Tuesday, November 25, 2014

healing ourselves

i taught one of the most fulfilling classes ever tonight. the class focus was on breathing through those hard times, those uncomfortable situations, those everyday frustrations: intentions of responding to these challenges with love.

after class a few people applauded... which happens occasionally, but still, it feels kinda weird. and then a student came up to me and asked to tell me something. something in her eyes made me divert all of my attention to her.

she told me about a heavy pain that's been her body, about her struggles with doctors to treat it, about the medications she's tried, and about her resulting depressed state at nothing succeeding in easing it. i cried as she talked, feeling her sadness and frustration through her words. she talked to me for half an hour.

and then came the kicker: she said that my class healed her; that the pain in her body had lifted, and that she felt happy.

it was a beautiful heartfelt sentiment. and it really touched me.

i'm still feeling the reverberations of her conversation, actually. partly because of her amazing sincerity. and partly because i know exactly how she feels.

if you know me even a little bit, you know that i love yoga and that i think everyone can benefit from it. it's almost like you're not a real friend of mine until you've been dragged to a yoga class or been forced to be a participant in a one-on-one with me. but there's good reason for that: i love you and want you to know what i love. and why.

i truly believe we can heal ourselves: the past hurts we carry with us, the emotions that are sometimes too hard to feel, the deep-seeded fears. we can learn to let go of these things and create brighter futures.

i'm sure there are other ways of doing these things, but, to me, it's yoga. it's breathing through all that shit that we try not to acknowledge that gives us courage to breathe through the next thing.

even my graffiti choices are yoga!
and that's why i teach. a couple of days ago a friend asked me about how i got into yoga and why i teach it. i went through the chronology of it. but for sure i would've quit it by now if it wasn't for the healing: both what i get and what i see in the lives of others. i've had a few friends tell me that they are thankful for the yoga i've brought into their lives.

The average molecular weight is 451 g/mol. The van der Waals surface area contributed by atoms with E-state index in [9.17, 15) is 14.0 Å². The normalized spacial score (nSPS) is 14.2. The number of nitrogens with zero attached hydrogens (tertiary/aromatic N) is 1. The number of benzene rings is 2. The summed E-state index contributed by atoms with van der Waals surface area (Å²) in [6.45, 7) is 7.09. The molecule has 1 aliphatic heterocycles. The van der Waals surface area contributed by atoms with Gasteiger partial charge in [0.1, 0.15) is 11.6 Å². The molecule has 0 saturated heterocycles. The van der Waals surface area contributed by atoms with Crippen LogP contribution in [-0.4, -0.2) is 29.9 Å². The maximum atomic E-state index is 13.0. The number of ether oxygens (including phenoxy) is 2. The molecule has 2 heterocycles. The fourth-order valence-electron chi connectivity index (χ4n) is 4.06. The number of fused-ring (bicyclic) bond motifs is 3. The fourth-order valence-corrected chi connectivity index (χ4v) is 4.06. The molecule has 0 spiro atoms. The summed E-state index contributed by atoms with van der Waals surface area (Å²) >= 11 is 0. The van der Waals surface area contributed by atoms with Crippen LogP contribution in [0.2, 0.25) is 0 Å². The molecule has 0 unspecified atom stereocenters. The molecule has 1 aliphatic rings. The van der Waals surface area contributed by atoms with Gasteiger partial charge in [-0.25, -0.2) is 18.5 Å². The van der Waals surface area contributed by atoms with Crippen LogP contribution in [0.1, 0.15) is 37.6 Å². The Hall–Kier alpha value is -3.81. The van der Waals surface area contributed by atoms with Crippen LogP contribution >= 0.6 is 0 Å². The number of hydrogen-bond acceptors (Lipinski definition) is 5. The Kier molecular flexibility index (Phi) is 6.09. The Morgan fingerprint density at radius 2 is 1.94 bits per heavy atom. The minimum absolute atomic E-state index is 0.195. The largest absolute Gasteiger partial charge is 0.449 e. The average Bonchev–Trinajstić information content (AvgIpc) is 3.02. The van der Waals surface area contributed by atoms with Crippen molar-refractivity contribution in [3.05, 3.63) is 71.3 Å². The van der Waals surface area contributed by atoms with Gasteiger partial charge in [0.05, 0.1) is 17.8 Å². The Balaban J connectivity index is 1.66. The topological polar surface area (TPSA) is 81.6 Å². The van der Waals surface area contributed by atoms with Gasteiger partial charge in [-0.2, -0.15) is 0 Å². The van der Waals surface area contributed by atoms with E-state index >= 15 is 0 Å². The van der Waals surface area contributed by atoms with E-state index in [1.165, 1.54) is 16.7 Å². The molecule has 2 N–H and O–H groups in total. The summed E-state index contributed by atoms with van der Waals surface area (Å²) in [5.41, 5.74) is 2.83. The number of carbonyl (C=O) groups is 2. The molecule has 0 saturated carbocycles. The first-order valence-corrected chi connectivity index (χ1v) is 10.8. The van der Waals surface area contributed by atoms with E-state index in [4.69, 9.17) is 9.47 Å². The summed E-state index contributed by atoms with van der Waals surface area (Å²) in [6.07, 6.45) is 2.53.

i'm deeply humbled when i hear that. but really, like i told the woman in class tonight: you're doing the work. that work can be really hard. and the choice to continue to do it can be just as hard.

but the benefits?
way more worth it.
go heal yourself.

Friday, November 21, 2014

retreating to my mermaid cave

i do a lot. and then i do a lot more. i spend most evenings outside of my home; meeting friends, going to yoga classes, working out, having drinks, going to museums... anything that pops up and looks interesting. but it can also be super taxing emotionally and physically--and then i need time and space to recover.

and i think all of my best friends are a bit like that as well: i tend to be drawn to people who aren't afraid to try new things, and to do it at the drop of a pin... but i'm also attracted to sensitive people who actually need their own self-care time.

butttttt... i ignore that i need the down time. if someone says at 7pm, "hey; what're you doing? wanna have a quick drink?" i think, "umm, actually, no. i'm super tired; i need to get up at 6am." but what i say is, "yeah, sure! see you in... 20?"

wednesday night bal and i went to see the coffee ground reader. while he was reading my grounds, he said to me, "you're a mermaid. you need more mermaid time; you need to spend more time in your cave."

and bal started cracking. the fuck. UP. it's true. and most of my friends know it's true. i push myself a little too much sometimes. like last night. i had a friend last minute ask for a catch-up.

i thought, "i'm exhausted!"

i said "i'd love to!"

and then i got home, started to run a bath, and thought, "what. am. i. doing. right. now. this. is. in. sane." and texted a semi-cancellation: i asked to change plans slightly to something more low-key. ok, so i didn't fully get mermaid time, but it's a step in the right direction!

this morning in yoga SJ taught a theme of knowing when to step back. oh, synchronicity, how i love you.

there are so many areas of our lives where we need to know when to step back. but there are equally as many when we need to know when to jump off the cliff. i've been doing a lot of jumping lately. i feel nervous about most of the things happening in my life in the last month and the next two months. going to uluru with some girls i don't know? wearing my heart on my sleeve all the time instead of only very rarely? going to NZ with a lovely girl i met once? leading big team meetings with important researchers? risking comfort and security to move across the world (again)?

yeah. jumping.
and, luckily, mostly flying.

it's so hard to know when to keep leaping and when to pull back. but we all need that balance; we all need to continually search for that space where we are making decisions from our heart, and feeling at peace with ourselves and our choices.

so, in other words, if i text you a cancellation, beg for a re-schedule, or just don't make a plan with you right away, please forgive me; right now i'm needing my mermaid time.

but that doesn't mean i don't love you. just spending a little time loving myself up. {insert dirty joke here}

Thursday, November 13, 2014

pride without prejudice